The gripping, behind-the scenes story of one of the most sophisticated surveillance weapons ever created, which has targeted heads of state, governments, journalists, and activists to deadly effect.
‘Absorbing . . . a celebration of journalism and hacking being used to unmask the bad guys’ – Guardian
Pegasus is almost certainly the most powerful piece of spyware ever developed. Installed by as little as a missed WhatsApp call, once on your phone it can record your calls, copy your messages, steal your photos and secretly film you. Those that control it can find out your daily movements: exactly where you’ve been, and who you’ve met.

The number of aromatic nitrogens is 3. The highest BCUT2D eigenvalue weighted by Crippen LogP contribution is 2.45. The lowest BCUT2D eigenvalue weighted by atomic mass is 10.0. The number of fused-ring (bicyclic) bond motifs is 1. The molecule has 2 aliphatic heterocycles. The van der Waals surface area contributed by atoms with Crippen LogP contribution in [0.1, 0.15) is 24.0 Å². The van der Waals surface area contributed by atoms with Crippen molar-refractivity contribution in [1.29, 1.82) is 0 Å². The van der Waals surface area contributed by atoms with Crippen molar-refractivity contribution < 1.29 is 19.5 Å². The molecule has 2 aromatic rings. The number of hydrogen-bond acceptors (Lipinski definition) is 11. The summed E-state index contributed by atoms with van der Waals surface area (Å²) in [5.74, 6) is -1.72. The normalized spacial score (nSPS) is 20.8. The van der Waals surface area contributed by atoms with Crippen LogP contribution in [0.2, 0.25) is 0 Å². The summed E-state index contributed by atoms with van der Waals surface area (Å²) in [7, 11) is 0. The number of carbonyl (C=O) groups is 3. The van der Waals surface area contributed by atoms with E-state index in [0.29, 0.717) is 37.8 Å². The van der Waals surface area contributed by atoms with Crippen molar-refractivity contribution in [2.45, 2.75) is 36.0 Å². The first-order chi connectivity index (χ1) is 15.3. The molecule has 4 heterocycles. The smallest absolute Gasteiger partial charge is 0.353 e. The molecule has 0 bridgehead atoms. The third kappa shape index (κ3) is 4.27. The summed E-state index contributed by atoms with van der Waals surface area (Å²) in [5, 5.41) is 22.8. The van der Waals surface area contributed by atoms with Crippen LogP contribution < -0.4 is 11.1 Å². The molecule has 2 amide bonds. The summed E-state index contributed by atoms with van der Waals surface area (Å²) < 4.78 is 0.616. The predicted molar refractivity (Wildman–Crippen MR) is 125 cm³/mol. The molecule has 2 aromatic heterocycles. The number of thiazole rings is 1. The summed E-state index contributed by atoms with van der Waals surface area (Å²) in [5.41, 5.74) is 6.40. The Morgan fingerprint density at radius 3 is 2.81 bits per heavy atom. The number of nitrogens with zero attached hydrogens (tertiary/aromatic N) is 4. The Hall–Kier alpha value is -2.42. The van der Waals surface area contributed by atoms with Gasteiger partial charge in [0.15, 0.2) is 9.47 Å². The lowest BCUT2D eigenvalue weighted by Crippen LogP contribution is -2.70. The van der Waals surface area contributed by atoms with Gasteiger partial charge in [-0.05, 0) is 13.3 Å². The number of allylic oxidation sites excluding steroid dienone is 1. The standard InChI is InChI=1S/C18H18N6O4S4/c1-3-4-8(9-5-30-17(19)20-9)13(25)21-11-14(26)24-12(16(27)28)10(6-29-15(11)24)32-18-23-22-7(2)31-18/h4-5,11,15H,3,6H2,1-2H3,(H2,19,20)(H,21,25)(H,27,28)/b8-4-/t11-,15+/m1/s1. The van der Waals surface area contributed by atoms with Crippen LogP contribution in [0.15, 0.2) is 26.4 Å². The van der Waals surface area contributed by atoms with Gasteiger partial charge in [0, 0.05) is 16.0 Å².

From a wayward princess who married into the royal family of Dubai; to the president of one of the most powerful and long-standing Republics in Europe; and a reporter investigating arms deals being negotiated by the government of Hungarian Prime Minister Viktor Orban and the Trump administration: these three individuals and many more have been targeted by Pegasus – with sometimes deadly consequences.
The personal data of the victims is captured by their own governments, foreign governments and even by private criminal enterprises. They have become, in an instant, vulnerable to blackmail, intimidation, false imprisonment and assassination. Some have already suffered these fates.
Pegasus by Laurent Richard and Sandrine Rigaud investigates how people’s lives and privacy are being threatened as cyber-surveillance occurs with exponentially increasing frequency across the world, at a sweep and scale that astounds – and horrifies.